3. Martin E. McAllister

    As the owner of ADIA and one of the instructors for the Ohio class hosted by the Wayne National Forest, I wanted to add a few comments. I have been teaching these classes throughout the U.S. since 1979 (over 200 classes with almost 8,000 participants). We have also presented classes in Puerto Rico and Guam. We hope we have had an effect by making both law enforcement officers and archaeologists aware of these violations and providing them with information on how to proceed if they encounter one. We have had some success because several cases have been made by participants in the class after taking it. Unfortunately, as noted in Larry R.'s comment, we have pitifully few law enforcement officers to cover millions of acres of public and tribal land and these officers have many other law enforcement responsibilities in addition to trying to protect tens of thousands of archaeological sites.

    We are, however, in a much better position than in many other countries where laws to protect these sites are inadequate as are law enforcement resources. The one major advantage that other countries have is that in most of them mere possession of an artifact is illegal no matter where it came from. In the U.S., we must prove that an artifact was illegally obtained unless we actually observe it being removed from protected lands. This can be very difficult. I participated in an international conference in 2007 with archaeologists from the Middle East in which we learned about the magnitude of the problems they face. This was analogous to my experience working as an archaeologist in Guatemala where I began my professional career.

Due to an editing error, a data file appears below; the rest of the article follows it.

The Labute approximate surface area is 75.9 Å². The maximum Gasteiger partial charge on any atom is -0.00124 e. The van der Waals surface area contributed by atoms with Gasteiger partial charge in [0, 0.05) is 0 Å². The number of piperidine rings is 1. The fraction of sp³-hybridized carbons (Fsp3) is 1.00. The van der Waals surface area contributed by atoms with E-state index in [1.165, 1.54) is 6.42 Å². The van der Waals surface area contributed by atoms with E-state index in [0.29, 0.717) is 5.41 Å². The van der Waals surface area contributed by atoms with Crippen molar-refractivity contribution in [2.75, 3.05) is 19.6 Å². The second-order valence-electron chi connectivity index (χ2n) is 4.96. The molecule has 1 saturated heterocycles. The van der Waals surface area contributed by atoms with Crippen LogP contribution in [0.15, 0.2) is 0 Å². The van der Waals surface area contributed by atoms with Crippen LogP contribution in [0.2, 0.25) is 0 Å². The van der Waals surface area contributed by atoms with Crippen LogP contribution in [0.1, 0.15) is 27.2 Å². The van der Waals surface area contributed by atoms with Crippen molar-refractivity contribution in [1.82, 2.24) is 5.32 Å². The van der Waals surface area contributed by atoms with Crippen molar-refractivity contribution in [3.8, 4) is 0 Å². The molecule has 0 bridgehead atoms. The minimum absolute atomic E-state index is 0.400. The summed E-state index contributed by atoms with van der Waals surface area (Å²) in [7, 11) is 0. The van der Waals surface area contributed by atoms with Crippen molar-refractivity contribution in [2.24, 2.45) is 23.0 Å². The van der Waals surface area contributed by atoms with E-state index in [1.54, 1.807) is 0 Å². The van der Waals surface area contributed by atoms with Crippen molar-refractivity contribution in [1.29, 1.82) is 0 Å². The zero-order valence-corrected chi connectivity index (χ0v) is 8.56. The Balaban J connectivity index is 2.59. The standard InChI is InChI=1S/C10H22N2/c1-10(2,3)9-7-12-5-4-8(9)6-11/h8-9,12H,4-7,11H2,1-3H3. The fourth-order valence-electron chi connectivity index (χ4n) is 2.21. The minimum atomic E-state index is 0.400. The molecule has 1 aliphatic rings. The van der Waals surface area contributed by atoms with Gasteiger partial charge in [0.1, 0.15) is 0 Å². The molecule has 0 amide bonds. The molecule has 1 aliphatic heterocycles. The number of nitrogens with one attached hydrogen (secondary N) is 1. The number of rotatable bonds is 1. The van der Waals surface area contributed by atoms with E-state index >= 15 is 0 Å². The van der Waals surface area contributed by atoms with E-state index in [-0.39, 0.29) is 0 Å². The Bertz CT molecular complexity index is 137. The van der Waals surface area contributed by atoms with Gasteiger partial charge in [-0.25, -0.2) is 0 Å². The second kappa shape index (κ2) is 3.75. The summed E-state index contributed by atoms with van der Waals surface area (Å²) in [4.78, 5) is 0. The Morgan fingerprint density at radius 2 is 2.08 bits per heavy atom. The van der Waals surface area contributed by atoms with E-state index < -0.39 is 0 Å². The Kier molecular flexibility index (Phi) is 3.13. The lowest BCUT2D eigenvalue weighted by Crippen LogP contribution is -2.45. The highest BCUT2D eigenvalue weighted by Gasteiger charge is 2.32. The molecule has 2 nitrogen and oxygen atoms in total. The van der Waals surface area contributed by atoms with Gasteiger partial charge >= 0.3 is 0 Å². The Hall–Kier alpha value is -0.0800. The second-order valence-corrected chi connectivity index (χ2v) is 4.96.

I continue to offer training in this area through my firm, ADIA, in the hope that it will lead to better detection, investigation, and prosecution of archaeological violations cases. Anything we can do to protect archaeological sites is extremely important because they are like threatened and endanger species, once gone they are gone forever and cannot be replaced. We certainly would welcome the opportunity to do this training in other countries if we could make this happen.